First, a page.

loo
Pronunciation
  • (British) IPA: /luː/
  • (America) IPA: /lu/
Interjection
  1. A cry to urge on hunting dogs.
Verb

loo (loos, present participle looing; past and past participle looed)

  1. (now dialect, used with at, upon or infinitive) To urge on with cries of loo or (figuratively) by other shouting or outcry.
    • 1667, John Denham, "Directions to a Painter ↗", ll. 21 f.:
      And therefore next uncouple either Hound [sc. George Monck and Prince Rupert],
      And loo them at two Hares ere one be found.
Noun

loo (uncountable)

  1. Alternative form of lanterloo#English|lanterloo: the card game.
    • 1675, [William] Wycherley, The Country-wife, a Comedy, […], London: Printed for Thomas Dring, […], OCLC 912643989 ↗; republished London: Printed for T[homas] Dring, and sold by R. Bentley, and S. Magnes […], 1688, OCLC 7479409 ↗, epilogue ↗:
      And my Intreagues ſo baſhfully diſown / That they may doubted be by few or none, / May kiſs the Cards at picquet#English|Picque, ombre#English|Hombre,—Lu, / And ſo be taught to kiſs the Lady too; [...]
    • 1714, Alexander Pope, The Rape of the Lock, iii, 22:
      Ev'n mighty Pam that Kings and Queens o'erthrew,
      And mow'd down Armies in the Fights of Lu.
    • 1731, Jonathan Swift, To Dr. Helsham, 16:
      Yet, ladies are seldom at ombre or lue sick.
    • 1813, Jane Austen, Pride and Prejudice, I, Ch. viii, p. 80:
      On entering the drawing-room, she found the whole party at loo.
  2. The penalty paid to the pool in lanterloo for breaking certain rules or failing to take a trick.
  3. An act that prompts such a penalty.
  4. A game of lanterloo.
  5. (figuratively) Any group of people.
Verb

loo (loos, present participle looing; past and past participle looed)

  1. (transitive) To beat in the card game lanterloo.
  2. To pay a penalty to the pool for breaking certain rules or failing to take a trick in lanterloo.
  3. (figurative, now dialect) To pay any penalty to any community.
Noun

loo (plural loos)

  1. (fashion, obsolete) A half-mask, particularly (historical) those velvet half-masks fashionable in the 17th century as a means of protecting women's complexion from the sun.
    • a. 1685, Mary Evelyn, "The Fop-dictionary" in Mundus Muliebris, [http://quod.lib.umich.edu/e/eebo/A38815.0001.001/1:5?rgn=div1;view=fulltext p. 18]:
      Loo Mask. An half Mask.
Noun

loo

  1. (India) A hot dust-bearing wind found in Bihar, Uttar Pradesh and the Punjab.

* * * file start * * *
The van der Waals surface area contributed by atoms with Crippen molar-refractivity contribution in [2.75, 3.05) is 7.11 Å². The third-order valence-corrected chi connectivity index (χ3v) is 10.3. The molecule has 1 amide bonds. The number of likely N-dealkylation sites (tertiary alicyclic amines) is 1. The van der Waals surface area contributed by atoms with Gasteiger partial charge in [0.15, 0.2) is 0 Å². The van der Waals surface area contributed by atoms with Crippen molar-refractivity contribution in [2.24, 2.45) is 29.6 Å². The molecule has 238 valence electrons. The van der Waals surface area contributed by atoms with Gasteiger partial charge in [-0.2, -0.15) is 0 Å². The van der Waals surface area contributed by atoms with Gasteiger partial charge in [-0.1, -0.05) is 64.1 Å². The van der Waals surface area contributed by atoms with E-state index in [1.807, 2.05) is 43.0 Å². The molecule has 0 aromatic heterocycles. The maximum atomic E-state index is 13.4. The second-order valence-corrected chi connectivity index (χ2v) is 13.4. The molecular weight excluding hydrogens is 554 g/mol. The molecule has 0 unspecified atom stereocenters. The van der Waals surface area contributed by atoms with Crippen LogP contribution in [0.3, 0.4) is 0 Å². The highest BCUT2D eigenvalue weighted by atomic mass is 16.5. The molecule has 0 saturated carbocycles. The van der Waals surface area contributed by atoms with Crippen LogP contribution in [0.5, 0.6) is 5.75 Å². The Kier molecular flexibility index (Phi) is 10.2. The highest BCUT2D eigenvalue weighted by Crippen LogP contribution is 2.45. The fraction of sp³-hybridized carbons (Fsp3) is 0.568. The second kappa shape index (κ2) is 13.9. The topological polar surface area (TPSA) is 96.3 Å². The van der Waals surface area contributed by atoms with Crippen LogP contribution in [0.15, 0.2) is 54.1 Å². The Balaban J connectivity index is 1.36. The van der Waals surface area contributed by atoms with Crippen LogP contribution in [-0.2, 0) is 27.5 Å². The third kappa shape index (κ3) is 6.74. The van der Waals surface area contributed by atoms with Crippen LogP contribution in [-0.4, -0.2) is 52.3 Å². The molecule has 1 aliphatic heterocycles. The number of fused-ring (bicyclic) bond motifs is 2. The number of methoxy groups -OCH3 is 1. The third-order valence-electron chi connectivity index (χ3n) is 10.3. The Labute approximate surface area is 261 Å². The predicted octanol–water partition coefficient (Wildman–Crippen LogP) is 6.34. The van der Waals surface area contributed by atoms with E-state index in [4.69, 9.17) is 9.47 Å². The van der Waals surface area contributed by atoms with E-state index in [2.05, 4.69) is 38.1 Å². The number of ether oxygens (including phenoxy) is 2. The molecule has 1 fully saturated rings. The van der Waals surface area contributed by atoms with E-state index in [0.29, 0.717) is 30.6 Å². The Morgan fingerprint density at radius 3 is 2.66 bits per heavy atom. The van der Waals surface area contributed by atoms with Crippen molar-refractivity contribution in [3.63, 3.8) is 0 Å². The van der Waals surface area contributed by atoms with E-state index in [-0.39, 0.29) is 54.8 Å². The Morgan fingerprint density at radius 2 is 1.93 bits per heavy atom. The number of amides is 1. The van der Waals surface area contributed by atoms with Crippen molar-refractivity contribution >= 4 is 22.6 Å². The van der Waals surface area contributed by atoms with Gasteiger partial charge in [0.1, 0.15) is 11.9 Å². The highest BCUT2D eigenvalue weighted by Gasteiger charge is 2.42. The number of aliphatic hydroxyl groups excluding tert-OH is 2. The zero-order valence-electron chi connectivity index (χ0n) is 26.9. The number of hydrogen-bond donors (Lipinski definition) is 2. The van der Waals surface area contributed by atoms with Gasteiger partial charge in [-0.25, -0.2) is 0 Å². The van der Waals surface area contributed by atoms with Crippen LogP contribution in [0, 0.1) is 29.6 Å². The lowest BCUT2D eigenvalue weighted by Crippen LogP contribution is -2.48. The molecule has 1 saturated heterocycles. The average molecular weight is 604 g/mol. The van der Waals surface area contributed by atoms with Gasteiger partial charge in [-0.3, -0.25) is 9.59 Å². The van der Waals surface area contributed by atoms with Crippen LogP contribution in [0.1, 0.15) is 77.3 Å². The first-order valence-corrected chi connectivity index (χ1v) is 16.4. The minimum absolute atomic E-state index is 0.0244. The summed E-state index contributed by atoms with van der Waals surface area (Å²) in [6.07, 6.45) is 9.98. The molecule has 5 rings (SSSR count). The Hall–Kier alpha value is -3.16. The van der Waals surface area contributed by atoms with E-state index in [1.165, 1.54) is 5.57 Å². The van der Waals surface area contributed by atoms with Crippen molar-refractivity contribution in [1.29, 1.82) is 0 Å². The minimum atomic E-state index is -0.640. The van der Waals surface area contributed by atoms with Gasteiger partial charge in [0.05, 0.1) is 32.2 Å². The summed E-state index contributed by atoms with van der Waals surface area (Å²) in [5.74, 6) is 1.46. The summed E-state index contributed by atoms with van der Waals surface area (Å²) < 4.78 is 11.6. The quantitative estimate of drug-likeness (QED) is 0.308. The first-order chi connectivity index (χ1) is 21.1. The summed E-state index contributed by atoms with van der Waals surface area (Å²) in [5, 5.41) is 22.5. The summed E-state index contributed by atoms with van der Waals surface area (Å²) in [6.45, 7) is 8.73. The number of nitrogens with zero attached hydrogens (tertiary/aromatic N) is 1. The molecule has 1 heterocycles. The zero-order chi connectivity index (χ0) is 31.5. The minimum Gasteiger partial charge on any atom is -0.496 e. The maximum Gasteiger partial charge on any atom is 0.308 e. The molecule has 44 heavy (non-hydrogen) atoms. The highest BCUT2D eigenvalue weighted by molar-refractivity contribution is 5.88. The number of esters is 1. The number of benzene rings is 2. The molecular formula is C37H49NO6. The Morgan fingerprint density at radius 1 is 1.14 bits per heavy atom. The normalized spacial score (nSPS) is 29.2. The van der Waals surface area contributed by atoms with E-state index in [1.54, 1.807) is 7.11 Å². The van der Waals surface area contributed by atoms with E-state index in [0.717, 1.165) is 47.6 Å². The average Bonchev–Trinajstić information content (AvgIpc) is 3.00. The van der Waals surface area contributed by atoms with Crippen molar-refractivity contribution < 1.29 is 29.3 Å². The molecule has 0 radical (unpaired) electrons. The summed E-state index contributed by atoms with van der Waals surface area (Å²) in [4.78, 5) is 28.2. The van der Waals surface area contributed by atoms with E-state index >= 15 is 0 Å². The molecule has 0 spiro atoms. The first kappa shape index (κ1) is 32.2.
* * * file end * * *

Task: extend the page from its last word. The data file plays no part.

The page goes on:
• 1888, Rudyard Kipling, "The Man Who Would be King" in The Phantom ’Rickshaw and Other Tales, p. 78:
      It was a pitchy black night, as stifling as a June night can be, and the loo, the red-hot wind from the westward, was booming among the tinder-dry trees and pretending that the rain was on its heels.
Noun

loo (plural loos)

  1. (UK, Australia, NZ) A lavatory: a room used for urination and defecation.
    • 1940, Nancy Mitford, Pigeon Pie, Ch. ii, p. 27:
      I suppose it is unreal because we have been expecting it [sc. World War II] for so long now, and have known that it must be got over before we can go on with our lives. Like in the night when you want to go to the loo and it is miles away down a freezing cold passage and yet you know you have to go down that passage before you can be happy and sleep again.
    • 2006, Garth Thompson & al., The Guide′s Guide to Guiding, 3rd ed., p. 160 ↗:
      Ensure that the tents are well-sited and clean, rubbish bins empty, and that the loos have toilet paper.
  2. (UK, Australia, NZ) A toilet: a fixture used for urination and defecation.
    • 2009, Katharina Kane, Lonely Planet: The Gambia and Senegal, p. 275 ↗:
      The lack of running water in rural areas often makes Western-style loos hygienic disasters. Suddenly the noncontact squat toilet doesn′t look like such a bad option any more (as long as you roll up your trouser legs).
    • 2010, Meegan Jones, Sustainable Event Management, p. 206 ↗:
      Waterless urinals are a great way of keeping the guys out of the cubicle toilets, keeping the urine separated from the solid waste (when using composting loos) and reducing water consumption if you have flush loos.
Synonyms Noun

loo

  1. Lieutenant.
    • 2012, J. D. Robb, New York to Dallas, Penguin (ISBN 9780425246894), page 91
      I asked my loo to let me escort you in. I wanted a moment to thank you personally.” “There's no need.” “So you said before, but there is. And was. I'll take you in to Lieutenant Ricchio.”

Loo
Proper noun
  1. Surname



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